Catcher In The Rye Phoney Analysis

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In the novel, the Catcher in the Rye written by J. D. Salinger, readers question the main character’s authenticity. Holden goes back and forth from acting genuine to acting like a phoney, it’s hard for the reader to trust Holden. Being a phoney is someone acting like they’re someone they’re not, which Holden does at some points. A person can tell when someone is genuine by the way they talk about the subject, how their tone is, and their emotions. Holden struggled with finding people who actually care enough to have a serious talk with him. Salinger shows the reader it is important to know a person’s true intentions. In the Catcher in the Rye, Salinger demonstrates the theme of questioning authenticity and how crucial it is to know when someone is being genuine or a phoney.
When first introduced to Holden, the
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Holden wants the truth from everyone but couldn’t bare to hear the truth from Mr. Spencer, so he makes up a lie to leave.Holden first says this when the reader knows they can't trust him; “I’m the most terrific liar you ever saw in your life. It’s awful.” (pg 16, Salinger). Holden describing himself as a terrific liar makes the reader question his authenticity because he makes himself seem like a phoney. Calling himself a liar contrasts with what he wants the reader to think about him with what he’s actually like, which is a liar. One of Holden’s biggest problems is not wanting to grow up and be an adult because he doesn’t like adults. Holden thinks all adults are phonies and doesn’t want to grow up like that, but he’s already being fake before he is an adult. When the reader discovers Holden says one thing but does the other the reader learns that Holden is an unreliable narrator because of his phoniness.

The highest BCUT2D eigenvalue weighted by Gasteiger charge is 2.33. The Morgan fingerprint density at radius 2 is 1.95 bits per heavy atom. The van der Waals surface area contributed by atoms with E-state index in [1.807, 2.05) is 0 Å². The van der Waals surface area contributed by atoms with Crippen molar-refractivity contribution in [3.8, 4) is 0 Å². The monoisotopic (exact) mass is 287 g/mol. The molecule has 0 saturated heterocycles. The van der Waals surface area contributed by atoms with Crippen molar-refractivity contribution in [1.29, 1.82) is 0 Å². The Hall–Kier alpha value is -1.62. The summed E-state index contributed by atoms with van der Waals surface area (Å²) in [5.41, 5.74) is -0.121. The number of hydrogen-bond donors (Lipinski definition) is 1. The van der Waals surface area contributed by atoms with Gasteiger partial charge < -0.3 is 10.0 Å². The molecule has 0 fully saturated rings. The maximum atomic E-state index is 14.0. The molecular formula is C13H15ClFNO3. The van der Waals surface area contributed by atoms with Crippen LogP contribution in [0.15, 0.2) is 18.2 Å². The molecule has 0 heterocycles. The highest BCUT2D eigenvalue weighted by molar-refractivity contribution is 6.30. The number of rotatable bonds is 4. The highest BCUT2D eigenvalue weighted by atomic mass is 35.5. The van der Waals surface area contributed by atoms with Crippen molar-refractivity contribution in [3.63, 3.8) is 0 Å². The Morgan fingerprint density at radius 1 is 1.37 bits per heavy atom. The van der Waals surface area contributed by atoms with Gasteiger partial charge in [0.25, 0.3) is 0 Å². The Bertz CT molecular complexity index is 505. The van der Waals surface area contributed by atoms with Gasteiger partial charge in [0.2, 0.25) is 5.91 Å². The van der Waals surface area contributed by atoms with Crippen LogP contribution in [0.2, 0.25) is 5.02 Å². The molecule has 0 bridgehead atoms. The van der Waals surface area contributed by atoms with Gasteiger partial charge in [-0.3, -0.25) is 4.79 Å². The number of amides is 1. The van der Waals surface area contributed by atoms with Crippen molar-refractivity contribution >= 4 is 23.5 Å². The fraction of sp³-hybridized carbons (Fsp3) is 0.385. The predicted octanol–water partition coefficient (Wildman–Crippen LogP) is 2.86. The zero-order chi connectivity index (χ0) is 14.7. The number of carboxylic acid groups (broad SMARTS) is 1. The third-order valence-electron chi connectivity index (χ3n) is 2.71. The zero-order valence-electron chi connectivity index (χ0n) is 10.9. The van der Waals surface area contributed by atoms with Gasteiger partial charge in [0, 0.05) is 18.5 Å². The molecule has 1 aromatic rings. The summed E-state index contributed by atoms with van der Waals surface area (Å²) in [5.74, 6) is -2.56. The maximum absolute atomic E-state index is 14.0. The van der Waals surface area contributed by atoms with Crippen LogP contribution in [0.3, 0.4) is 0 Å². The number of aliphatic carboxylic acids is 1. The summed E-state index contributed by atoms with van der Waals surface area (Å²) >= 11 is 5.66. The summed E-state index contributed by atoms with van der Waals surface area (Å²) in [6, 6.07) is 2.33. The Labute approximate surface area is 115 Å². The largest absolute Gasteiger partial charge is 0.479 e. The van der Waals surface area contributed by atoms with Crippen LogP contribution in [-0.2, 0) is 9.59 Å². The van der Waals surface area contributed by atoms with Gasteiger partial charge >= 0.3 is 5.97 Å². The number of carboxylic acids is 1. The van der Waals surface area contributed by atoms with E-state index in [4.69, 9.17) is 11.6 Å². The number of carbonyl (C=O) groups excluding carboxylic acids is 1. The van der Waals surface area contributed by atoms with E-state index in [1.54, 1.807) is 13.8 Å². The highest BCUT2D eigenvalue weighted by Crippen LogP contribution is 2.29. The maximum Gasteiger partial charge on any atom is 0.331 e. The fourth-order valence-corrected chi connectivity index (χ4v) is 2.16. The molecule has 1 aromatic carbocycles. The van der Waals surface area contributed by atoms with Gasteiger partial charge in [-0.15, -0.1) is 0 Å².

Next the reader sees Holden’s authenticity appears to be more confusing because although he's reaching out to people he's still not being honest with himself.

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